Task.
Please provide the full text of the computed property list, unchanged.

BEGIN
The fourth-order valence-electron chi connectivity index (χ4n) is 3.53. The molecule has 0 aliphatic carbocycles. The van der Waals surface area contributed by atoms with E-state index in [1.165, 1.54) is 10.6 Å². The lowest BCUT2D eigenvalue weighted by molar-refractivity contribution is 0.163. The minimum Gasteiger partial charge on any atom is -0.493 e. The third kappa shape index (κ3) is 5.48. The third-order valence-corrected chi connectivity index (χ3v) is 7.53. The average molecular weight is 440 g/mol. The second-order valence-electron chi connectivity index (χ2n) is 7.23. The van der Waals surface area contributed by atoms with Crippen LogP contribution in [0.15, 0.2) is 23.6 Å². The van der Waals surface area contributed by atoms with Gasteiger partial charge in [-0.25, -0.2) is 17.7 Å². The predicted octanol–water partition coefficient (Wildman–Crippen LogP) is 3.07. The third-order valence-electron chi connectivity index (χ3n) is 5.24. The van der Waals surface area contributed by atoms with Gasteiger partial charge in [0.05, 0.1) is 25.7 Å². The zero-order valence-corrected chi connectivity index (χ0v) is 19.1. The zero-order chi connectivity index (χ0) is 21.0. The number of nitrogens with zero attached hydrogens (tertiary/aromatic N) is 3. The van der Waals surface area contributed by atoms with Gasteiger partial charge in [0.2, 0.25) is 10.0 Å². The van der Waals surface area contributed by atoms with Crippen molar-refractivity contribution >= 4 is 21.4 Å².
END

The fourth-order valence-electron chi connectivity index (χ4n) is 3.53. The molecule has 0 aliphatic carbocycles. The van der Waals surface area contributed by atoms with E-state index in [1.165, 1.54) is 10.6 Å². The lowest BCUT2D eigenvalue weighted by molar-refractivity contribution is 0.163. The minimum Gasteiger partial charge on any atom is -0.493 e. The third kappa shape index (κ3) is 5.48. The third-order valence-corrected chi connectivity index (χ3v) is 7.53. The average molecular weight is 440 g/mol. The second-order valence-electron chi connectivity index (χ2n) is 7.23. The van der Waals surface area contributed by atoms with Crippen LogP contribution in [0.15, 0.2) is 23.6 Å². The van der Waals surface area contributed by atoms with Gasteiger partial charge in [-0.25, -0.2) is 17.7 Å². The predicted octanol–water partition coefficient (Wildman–Crippen LogP) is 3.07. The third-order valence-electron chi connectivity index (χ3n) is 5.24. The van der Waals surface area contributed by atoms with Gasteiger partial charge in [0.05, 0.1) is 25.7 Å². The zero-order valence-corrected chi connectivity index (χ0v) is 19.1. The zero-order chi connectivity index (χ0) is 21.0. The number of nitrogens with zero attached hydrogens (tertiary/aromatic N) is 3. The van der Waals surface area contributed by atoms with Gasteiger partial charge in [0.2, 0.25) is 10.0 Å². The van der Waals surface area contributed by atoms with Crippen molar-refractivity contribution >= 4 is 21.4 Å².